Monday I had the good pleasure of serving as the keynote speaker for my hometown’s annual Martin Luther King, Jr. Day of Unity Celebration. The day began at noon with a gathering on the courthouse grounds for old time religion and reflection on our decades old stride towards freedom. I stood in a crowd of blacks folks, with a couple of whites and a Latino for good measure, and imagined that most of them were old enough to not have to know King through history books and video clips. They swayed with the rhythm of the bluesy Gospel singing, possibly feeling that in some way we’ve already overcome.
After the preacher gave a fiery message (in that cadence so essential to most Southern black Baptists) about King being an anointed drum major, we marched under pleasant skies to Hazlehusrt High School to culminate the weekend’s celebratory events. As I marched from the courthouse to the high school from which I graduated in 2000, I thought about how far we have come as a people, as a nation. I thought too about how far God had brought me and how humble I remain for those who helped make me the man that I am. Flanked by preachers and everyday folks who may have marched with Martin, I felt the power of their past witness to the powers. There would be no ferocious dogs and fire hoses, however; those who looked on as we marched waved affectionately and cheered us on. There was no clear and present danger, just a brief reenactment of history that swallowed me up in nostalgia.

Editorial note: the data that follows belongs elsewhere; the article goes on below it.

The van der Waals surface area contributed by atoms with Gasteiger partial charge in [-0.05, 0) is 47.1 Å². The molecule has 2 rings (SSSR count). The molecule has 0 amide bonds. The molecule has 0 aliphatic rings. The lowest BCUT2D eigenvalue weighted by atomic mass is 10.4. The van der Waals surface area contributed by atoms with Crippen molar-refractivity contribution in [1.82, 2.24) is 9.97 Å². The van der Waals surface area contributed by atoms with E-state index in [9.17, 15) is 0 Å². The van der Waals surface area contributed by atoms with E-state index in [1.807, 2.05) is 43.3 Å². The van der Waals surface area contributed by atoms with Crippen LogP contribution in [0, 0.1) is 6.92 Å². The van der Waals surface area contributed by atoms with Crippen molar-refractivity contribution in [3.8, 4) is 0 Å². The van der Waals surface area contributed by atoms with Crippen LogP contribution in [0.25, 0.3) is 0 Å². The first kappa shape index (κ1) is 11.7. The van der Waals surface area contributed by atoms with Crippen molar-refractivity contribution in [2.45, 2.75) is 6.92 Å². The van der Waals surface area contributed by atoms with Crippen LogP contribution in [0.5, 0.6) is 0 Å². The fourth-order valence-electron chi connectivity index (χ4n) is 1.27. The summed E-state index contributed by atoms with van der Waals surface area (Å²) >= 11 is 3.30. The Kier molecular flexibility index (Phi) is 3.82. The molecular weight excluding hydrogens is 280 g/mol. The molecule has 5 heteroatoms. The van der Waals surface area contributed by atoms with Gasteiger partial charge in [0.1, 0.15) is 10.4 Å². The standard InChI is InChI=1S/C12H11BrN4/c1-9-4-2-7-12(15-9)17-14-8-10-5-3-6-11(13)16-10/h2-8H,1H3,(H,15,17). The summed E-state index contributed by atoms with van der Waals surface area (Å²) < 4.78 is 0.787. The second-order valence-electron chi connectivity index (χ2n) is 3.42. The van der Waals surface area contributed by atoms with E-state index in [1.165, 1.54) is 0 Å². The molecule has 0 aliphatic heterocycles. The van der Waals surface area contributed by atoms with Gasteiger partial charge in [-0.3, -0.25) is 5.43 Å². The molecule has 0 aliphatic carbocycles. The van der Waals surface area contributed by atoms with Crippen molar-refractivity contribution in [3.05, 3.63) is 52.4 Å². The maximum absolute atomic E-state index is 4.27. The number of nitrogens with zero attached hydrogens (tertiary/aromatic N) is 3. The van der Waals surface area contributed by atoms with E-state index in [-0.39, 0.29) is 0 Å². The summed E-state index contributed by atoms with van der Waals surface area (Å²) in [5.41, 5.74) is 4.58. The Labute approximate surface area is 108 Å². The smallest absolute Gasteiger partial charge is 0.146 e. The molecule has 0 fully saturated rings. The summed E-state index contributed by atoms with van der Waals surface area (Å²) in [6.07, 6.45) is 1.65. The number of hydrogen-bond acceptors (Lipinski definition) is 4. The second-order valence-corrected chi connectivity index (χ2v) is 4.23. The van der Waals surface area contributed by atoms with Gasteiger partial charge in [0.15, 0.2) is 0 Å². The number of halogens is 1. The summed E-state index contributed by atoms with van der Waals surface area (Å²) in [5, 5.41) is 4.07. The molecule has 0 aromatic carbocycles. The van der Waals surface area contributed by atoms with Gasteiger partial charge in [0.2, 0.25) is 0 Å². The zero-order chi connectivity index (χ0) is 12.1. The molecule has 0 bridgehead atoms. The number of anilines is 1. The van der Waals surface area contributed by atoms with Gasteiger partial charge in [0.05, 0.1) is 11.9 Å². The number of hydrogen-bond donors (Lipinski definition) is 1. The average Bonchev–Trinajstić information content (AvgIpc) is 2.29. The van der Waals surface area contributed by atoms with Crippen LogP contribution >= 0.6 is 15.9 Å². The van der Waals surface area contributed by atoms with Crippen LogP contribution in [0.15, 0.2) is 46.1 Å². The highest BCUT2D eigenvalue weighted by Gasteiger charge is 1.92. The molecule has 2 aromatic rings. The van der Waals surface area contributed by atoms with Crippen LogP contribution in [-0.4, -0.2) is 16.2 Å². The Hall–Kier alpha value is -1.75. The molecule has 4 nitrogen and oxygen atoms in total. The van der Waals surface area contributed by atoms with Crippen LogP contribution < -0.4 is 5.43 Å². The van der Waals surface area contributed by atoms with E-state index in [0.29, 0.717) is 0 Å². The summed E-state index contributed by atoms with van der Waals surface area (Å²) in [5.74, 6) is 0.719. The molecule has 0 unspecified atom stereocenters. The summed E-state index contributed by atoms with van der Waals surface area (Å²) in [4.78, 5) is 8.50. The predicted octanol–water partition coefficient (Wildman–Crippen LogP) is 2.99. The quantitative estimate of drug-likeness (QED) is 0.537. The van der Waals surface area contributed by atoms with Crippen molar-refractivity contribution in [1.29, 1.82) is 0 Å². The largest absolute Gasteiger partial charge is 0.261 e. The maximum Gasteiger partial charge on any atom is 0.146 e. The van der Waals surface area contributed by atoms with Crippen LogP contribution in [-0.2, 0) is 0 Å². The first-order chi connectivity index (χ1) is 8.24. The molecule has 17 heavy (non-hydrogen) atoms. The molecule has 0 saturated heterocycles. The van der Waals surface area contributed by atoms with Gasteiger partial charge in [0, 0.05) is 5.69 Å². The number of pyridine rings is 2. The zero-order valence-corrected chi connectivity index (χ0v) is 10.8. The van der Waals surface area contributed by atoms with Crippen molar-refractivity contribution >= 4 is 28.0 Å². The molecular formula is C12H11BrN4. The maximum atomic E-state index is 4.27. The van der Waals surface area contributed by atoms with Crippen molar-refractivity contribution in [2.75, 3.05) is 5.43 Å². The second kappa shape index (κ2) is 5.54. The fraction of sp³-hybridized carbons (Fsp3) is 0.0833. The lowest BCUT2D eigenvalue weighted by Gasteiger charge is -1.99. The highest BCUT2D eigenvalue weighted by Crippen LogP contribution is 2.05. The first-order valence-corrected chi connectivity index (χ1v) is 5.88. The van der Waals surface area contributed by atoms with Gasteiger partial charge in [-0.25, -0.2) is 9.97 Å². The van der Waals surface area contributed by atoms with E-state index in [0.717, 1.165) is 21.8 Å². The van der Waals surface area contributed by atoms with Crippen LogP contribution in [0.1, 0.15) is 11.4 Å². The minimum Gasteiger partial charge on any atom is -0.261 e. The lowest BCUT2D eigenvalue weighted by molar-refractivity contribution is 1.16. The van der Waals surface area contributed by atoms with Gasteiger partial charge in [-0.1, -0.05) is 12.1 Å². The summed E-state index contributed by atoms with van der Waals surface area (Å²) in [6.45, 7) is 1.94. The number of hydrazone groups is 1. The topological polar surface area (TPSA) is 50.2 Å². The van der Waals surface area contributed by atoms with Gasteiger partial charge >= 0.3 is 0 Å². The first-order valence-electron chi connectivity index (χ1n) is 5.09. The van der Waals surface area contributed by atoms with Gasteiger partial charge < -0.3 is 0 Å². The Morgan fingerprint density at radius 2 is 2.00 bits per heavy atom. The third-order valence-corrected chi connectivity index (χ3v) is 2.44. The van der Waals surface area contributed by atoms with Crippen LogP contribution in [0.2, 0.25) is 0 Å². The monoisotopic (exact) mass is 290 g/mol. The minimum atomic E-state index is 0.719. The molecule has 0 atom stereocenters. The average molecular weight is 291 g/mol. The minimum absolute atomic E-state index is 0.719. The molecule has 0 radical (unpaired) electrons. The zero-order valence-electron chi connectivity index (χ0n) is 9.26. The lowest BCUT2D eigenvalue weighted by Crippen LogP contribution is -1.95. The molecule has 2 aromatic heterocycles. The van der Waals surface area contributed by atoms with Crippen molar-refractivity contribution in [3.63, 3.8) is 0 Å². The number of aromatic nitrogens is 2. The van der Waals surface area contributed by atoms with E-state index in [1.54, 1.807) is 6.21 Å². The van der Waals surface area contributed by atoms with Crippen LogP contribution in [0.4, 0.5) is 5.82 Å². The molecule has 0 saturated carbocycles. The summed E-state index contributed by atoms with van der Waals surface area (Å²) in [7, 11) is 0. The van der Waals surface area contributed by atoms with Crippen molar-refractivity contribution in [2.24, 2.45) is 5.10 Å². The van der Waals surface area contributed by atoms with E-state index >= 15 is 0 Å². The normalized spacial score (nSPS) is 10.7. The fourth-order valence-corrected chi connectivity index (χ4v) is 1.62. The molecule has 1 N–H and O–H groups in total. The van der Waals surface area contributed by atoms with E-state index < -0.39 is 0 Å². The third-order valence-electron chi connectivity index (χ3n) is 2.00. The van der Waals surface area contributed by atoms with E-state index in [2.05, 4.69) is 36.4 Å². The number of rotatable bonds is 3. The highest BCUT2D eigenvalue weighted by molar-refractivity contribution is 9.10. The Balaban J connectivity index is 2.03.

Once we arrived at the high school auditorium where the service was to be held, my mind was flooded with teenage memories from a decade ago. I walked into the building reminded of how I once walked those halls five days a week. What’s more, I recalled that it was more than a decade ago when I delivered my first public oration. It had taken place on that campus during a black history month program held in my Junior year. I remember not wanting to do it. My oral communications teacher asked me—no, told me— that I was to do a Dr King speech during the assembly. When I objected she quickly informed me that this was not up for debate and handed me a tape of some of King’s most memorable speeches. I was frightened at the prospect of speaking in front of hundreds of my colleagues. I was much too shy, too socially anxious, to want to do it. But I pushed beyond my trepidation and did the speech. Not wanting to revisit the “Dream” speech, one we are nauseatingly familiar with, I did parts of his “Drum Major Instinct” and “Mountaintop” speeches. The parts of those speeches where he made reference to his death most interested me. I wanted us to remember not simply the Dreamer who went to DC, but the courageous and complicated prophet who would ultimately lay down his life without any hopes of immediate resurrection.
Memories gave me pause. When I later stood to deliver that afternoon’s keynote address, I couldn’t help but to be reminded of all that had brought me to that moment. I never shall forget.